Retrons are bacterial genomic elements encoding a reverse transcriptase and a non-coding RNA (ncRNA). Despite their discovery more than three decades ago, the function of retrons remains unknown. Millman et al. found that many retrons are in close proximity in the genome to known phage-defence systems, suggesting that they are also involved in defence against phage infection. Retrons form a cassette that includes a reverse transcriptase, ncRNA and one or two genes encoding proteins that might function as effectors. Introduction of retrons and their effectors into an Escherichia coli strain lacking retrons provided defence against infection by various phages, by growth arrest or cell death. The authors showed that the defence mechanism of one retron involved sensing phage-mediated inactivation of the phage DNA-degrading RecBCD complex, which activated retron effectors and led to abortive infection.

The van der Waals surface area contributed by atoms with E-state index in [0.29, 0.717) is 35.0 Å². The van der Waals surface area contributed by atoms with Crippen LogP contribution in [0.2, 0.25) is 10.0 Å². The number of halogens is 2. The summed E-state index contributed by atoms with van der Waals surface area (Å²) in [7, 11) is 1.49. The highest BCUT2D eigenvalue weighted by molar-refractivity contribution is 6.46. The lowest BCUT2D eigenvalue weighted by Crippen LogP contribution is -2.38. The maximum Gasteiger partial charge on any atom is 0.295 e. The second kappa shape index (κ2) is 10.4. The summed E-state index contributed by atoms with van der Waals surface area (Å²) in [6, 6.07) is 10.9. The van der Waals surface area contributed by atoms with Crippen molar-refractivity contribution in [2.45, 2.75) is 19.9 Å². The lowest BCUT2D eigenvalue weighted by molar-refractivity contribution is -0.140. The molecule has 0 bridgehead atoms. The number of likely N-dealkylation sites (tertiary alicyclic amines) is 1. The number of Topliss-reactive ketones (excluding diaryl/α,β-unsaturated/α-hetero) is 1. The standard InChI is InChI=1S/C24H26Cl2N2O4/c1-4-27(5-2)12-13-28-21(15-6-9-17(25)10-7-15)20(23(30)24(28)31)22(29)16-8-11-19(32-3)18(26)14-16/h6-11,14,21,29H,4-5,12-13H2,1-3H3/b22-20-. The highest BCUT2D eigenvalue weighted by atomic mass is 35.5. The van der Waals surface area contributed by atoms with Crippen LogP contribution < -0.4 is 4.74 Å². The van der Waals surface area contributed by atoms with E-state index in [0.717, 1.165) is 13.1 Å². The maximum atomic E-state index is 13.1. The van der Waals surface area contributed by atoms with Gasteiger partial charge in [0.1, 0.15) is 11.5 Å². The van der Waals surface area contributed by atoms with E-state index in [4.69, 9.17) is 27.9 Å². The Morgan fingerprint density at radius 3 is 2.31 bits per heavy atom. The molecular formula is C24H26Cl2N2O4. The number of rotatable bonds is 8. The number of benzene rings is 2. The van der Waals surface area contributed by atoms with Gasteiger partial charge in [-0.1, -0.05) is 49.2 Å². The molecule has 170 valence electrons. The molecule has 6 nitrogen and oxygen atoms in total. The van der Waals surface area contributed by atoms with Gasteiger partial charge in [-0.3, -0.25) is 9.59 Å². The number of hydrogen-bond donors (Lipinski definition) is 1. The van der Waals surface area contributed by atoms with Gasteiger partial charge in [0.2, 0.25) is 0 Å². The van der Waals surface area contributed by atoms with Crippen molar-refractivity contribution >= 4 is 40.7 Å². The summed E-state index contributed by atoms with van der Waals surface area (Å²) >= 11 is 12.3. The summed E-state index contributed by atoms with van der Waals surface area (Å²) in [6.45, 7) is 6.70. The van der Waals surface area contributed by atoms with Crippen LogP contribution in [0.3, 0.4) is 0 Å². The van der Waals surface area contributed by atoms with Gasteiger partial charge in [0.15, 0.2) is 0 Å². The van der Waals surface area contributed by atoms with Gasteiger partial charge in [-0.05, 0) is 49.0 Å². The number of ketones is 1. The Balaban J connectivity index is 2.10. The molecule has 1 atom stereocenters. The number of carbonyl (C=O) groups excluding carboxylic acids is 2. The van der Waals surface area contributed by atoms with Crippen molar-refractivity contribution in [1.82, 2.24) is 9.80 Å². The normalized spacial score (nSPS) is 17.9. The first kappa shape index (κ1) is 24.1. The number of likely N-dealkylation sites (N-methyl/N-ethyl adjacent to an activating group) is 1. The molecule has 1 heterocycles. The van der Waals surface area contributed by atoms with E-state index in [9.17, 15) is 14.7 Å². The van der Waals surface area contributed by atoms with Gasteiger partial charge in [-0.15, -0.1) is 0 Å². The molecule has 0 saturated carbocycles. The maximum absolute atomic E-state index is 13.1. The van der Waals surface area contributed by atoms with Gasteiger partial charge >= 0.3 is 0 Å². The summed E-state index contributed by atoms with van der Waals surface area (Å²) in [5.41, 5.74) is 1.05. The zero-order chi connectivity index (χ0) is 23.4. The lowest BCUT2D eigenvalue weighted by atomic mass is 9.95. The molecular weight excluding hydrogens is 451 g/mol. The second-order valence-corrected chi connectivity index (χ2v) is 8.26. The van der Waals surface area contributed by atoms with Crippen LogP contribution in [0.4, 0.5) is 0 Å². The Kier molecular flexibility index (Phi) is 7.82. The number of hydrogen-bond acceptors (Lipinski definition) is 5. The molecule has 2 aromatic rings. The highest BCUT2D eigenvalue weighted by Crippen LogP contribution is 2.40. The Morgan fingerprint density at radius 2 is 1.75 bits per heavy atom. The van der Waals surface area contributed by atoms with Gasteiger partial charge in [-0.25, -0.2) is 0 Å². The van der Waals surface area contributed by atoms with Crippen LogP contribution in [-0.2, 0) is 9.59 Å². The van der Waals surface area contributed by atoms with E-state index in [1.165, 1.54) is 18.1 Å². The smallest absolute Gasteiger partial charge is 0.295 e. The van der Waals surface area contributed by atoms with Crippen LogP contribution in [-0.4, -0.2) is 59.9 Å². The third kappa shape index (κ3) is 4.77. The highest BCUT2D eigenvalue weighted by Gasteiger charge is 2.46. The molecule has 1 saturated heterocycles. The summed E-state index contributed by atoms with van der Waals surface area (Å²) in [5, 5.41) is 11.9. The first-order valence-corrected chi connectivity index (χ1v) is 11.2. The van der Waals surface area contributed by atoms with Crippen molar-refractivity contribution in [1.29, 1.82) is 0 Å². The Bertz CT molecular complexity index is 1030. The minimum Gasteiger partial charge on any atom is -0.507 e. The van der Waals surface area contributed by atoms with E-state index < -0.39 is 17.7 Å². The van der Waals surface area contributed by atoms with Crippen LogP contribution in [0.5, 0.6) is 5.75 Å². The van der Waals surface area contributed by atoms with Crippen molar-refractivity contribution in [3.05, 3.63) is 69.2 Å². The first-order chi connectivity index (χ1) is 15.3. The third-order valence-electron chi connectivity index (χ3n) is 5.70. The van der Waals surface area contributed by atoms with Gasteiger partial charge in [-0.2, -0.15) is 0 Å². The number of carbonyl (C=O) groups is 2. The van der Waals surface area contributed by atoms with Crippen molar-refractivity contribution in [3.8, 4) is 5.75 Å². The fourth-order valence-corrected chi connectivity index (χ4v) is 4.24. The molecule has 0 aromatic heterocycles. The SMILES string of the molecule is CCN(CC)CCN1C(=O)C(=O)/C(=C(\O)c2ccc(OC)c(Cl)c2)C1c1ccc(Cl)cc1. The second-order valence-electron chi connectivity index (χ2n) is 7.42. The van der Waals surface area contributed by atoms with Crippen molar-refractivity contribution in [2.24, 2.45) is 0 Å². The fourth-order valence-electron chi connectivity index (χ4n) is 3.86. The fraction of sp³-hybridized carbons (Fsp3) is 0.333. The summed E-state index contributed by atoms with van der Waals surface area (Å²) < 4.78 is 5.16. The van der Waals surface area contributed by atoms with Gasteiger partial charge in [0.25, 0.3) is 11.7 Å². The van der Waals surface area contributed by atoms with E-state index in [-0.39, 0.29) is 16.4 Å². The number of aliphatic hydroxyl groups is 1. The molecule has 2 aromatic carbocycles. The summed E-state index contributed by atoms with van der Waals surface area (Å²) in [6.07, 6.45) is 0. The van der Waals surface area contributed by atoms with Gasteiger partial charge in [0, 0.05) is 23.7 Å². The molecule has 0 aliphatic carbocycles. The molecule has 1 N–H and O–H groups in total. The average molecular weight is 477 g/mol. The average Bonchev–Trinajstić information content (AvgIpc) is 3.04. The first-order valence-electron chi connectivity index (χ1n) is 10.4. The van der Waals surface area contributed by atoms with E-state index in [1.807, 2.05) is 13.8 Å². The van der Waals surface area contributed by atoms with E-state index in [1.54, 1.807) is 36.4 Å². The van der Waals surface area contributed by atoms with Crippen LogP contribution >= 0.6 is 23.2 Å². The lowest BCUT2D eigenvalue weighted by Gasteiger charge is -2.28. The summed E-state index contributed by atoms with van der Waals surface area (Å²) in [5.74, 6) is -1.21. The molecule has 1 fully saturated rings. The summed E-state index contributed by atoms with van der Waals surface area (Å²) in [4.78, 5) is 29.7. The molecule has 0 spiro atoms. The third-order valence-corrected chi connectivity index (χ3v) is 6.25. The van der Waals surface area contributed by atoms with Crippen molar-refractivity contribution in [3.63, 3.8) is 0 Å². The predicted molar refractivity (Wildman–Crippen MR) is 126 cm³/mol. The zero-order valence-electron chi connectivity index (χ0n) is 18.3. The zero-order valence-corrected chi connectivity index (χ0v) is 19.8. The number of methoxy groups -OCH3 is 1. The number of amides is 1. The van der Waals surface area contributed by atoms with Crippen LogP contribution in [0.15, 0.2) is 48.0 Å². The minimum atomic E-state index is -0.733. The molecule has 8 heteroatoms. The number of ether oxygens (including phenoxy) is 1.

Millman, A. et al. Bacterial retrons function in anti-phage defense. Cell https://doi.org/10.1016/j.cell.2020.09.065 (2020)